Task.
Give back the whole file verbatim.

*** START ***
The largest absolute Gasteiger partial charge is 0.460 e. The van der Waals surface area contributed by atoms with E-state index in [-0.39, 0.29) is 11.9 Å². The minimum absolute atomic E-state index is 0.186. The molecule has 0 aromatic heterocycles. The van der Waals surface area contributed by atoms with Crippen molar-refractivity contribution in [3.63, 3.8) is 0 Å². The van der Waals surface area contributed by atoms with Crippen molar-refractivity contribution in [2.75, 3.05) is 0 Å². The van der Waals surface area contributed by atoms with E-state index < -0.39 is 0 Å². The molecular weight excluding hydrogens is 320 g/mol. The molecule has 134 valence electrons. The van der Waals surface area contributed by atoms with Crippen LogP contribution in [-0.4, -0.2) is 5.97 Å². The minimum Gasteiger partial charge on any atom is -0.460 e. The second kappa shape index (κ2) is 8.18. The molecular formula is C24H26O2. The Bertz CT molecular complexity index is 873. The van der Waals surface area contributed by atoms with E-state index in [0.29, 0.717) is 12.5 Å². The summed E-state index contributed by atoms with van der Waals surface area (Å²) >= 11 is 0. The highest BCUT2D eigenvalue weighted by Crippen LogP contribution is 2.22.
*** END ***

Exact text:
The largest absolute Gasteiger partial charge is 0.460 e. The van der Waals surface area contributed by atoms with E-state index in [-0.39, 0.29) is 11.9 Å². The minimum absolute atomic E-state index is 0.186. The molecule has 0 aromatic heterocycles. The van der Waals surface area contributed by atoms with Crippen molar-refractivity contribution in [3.63, 3.8) is 0 Å². The van der Waals surface area contributed by atoms with Crippen molar-refractivity contribution in [2.75, 3.05) is 0 Å². The van der Waals surface area contributed by atoms with E-state index < -0.39 is 0 Å². The molecular weight excluding hydrogens is 320 g/mol. The molecule has 134 valence electrons. The van der Waals surface area contributed by atoms with Crippen LogP contribution in [-0.4, -0.2) is 5.97 Å². The minimum Gasteiger partial charge on any atom is -0.460 e. The second kappa shape index (κ2) is 8.18. The molecular formula is C24H26O2. The Bertz CT molecular complexity index is 873. The van der Waals surface area contributed by atoms with E-state index in [0.29, 0.717) is 12.5 Å². The summed E-state index contributed by atoms with van der Waals surface area (Å²) >= 11 is 0. The highest BCUT2D eigenvalue weighted by Crippen LogP contribution is 2.22.